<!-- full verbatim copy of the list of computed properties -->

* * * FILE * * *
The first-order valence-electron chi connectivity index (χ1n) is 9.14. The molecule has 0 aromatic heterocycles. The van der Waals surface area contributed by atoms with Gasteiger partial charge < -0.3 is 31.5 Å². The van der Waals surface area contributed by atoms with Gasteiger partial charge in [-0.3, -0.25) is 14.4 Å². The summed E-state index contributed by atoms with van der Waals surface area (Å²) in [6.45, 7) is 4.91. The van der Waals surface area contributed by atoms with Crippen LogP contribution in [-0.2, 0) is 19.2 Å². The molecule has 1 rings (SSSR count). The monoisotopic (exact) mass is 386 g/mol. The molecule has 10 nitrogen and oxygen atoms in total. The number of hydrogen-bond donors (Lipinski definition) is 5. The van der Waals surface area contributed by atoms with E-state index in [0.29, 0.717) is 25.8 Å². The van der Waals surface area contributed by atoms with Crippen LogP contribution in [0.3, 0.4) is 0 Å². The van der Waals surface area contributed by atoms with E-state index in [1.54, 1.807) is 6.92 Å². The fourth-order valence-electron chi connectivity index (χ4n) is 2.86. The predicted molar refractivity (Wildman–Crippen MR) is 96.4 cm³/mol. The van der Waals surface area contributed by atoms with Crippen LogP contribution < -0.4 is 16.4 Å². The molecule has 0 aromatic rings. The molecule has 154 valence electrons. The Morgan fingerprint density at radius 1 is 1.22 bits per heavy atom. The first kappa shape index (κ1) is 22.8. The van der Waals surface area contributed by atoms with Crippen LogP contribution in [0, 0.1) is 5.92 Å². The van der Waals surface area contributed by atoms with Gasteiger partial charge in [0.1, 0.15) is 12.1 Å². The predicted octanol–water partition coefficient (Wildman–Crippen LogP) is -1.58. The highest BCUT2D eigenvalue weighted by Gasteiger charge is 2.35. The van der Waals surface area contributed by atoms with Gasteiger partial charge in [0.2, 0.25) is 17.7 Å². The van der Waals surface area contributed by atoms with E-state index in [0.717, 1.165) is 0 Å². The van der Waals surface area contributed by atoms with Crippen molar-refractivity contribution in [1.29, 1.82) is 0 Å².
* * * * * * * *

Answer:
The first-order valence-electron chi connectivity index (χ1n) is 9.14. The molecule has 0 aromatic heterocycles. The van der Waals surface area contributed by atoms with Gasteiger partial charge < -0.3 is 31.5 Å². The van der Waals surface area contributed by atoms with Gasteiger partial charge in [-0.3, -0.25) is 14.4 Å². The summed E-state index contributed by atoms with van der Waals surface area (Å²) in [6.45, 7) is 4.91. The van der Waals surface area contributed by atoms with Crippen LogP contribution in [-0.2, 0) is 19.2 Å². The molecule has 1 rings (SSSR count). The monoisotopic (exact) mass is 386 g/mol. The molecule has 10 nitrogen and oxygen atoms in total. The number of hydrogen-bond donors (Lipinski definition) is 5. The van der Waals surface area contributed by atoms with E-state index in [0.29, 0.717) is 25.8 Å². The van der Waals surface area contributed by atoms with Crippen LogP contribution in [0.3, 0.4) is 0 Å². The van der Waals surface area contributed by atoms with E-state index in [1.54, 1.807) is 6.92 Å². The fourth-order valence-electron chi connectivity index (χ4n) is 2.86. The predicted molar refractivity (Wildman–Crippen MR) is 96.4 cm³/mol. The van der Waals surface area contributed by atoms with Crippen LogP contribution < -0.4 is 16.4 Å². The molecule has 0 aromatic rings. The molecule has 154 valence electrons. The Morgan fingerprint density at radius 1 is 1.22 bits per heavy atom. The first kappa shape index (κ1) is 22.8. The van der Waals surface area contributed by atoms with Crippen LogP contribution in [0, 0.1) is 5.92 Å². The van der Waals surface area contributed by atoms with Gasteiger partial charge in [0.1, 0.15) is 12.1 Å². The predicted octanol–water partition coefficient (Wildman–Crippen LogP) is -1.58. The highest BCUT2D eigenvalue weighted by Gasteiger charge is 2.35. The van der Waals surface area contributed by atoms with Gasteiger partial charge in [0.2, 0.25) is 17.7 Å². The van der Waals surface area contributed by atoms with E-state index in [0.717, 1.165) is 0 Å². The van der Waals surface area contributed by atoms with Crippen molar-refractivity contribution in [1.29, 1.82) is 0 Å².